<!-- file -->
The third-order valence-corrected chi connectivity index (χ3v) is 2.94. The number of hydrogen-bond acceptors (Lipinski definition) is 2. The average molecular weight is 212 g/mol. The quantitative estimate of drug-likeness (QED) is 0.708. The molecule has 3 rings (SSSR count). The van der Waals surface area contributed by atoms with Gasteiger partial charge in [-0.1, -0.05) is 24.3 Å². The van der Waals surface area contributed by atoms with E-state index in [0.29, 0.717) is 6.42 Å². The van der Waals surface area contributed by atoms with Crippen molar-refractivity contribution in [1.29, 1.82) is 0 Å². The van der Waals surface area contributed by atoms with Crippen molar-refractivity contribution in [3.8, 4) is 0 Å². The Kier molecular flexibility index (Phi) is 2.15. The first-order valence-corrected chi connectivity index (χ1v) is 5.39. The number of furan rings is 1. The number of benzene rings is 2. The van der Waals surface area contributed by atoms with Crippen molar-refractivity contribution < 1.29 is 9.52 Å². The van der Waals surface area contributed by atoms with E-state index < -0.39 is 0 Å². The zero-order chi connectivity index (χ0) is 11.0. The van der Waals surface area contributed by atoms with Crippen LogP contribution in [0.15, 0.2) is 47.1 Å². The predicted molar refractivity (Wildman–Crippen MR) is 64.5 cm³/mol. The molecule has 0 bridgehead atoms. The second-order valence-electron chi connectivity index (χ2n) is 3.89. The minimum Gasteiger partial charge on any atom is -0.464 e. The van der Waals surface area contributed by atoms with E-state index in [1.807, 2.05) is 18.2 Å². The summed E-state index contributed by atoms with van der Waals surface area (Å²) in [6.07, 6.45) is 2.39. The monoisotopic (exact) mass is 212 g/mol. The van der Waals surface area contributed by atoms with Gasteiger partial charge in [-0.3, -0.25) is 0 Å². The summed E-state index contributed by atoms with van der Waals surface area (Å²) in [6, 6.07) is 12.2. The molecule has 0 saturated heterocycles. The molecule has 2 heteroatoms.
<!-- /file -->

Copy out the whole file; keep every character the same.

The third-order valence-corrected chi connectivity index (χ3v) is 2.94. The number of hydrogen-bond acceptors (Lipinski definition) is 2. The average molecular weight is 212 g/mol. The quantitative estimate of drug-likeness (QED) is 0.708. The molecule has 3 rings (SSSR count). The van der Waals surface area contributed by atoms with Gasteiger partial charge in [-0.1, -0.05) is 24.3 Å². The van der Waals surface area contributed by atoms with E-state index in [0.29, 0.717) is 6.42 Å². The van der Waals surface area contributed by atoms with Crippen molar-refractivity contribution in [1.29, 1.82) is 0 Å². The van der Waals surface area contributed by atoms with Crippen molar-refractivity contribution in [3.8, 4) is 0 Å². The Kier molecular flexibility index (Phi) is 2.15. The first-order valence-corrected chi connectivity index (χ1v) is 5.39. The number of furan rings is 1. The number of benzene rings is 2. The van der Waals surface area contributed by atoms with Crippen molar-refractivity contribution < 1.29 is 9.52 Å². The van der Waals surface area contributed by atoms with E-state index < -0.39 is 0 Å². The zero-order chi connectivity index (χ0) is 11.0. The van der Waals surface area contributed by atoms with Crippen LogP contribution in [0.15, 0.2) is 47.1 Å². The predicted molar refractivity (Wildman–Crippen MR) is 64.5 cm³/mol. The molecule has 0 bridgehead atoms. The second-order valence-electron chi connectivity index (χ2n) is 3.89. The minimum Gasteiger partial charge on any atom is -0.464 e. The van der Waals surface area contributed by atoms with E-state index in [1.807, 2.05) is 18.2 Å². The summed E-state index contributed by atoms with van der Waals surface area (Å²) in [6.07, 6.45) is 2.39. The monoisotopic (exact) mass is 212 g/mol. The van der Waals surface area contributed by atoms with Gasteiger partial charge in [-0.3, -0.25) is 0 Å². The summed E-state index contributed by atoms with van der Waals surface area (Å²) in [6, 6.07) is 12.2. The molecule has 0 saturated heterocycles. The molecule has 2 heteroatoms.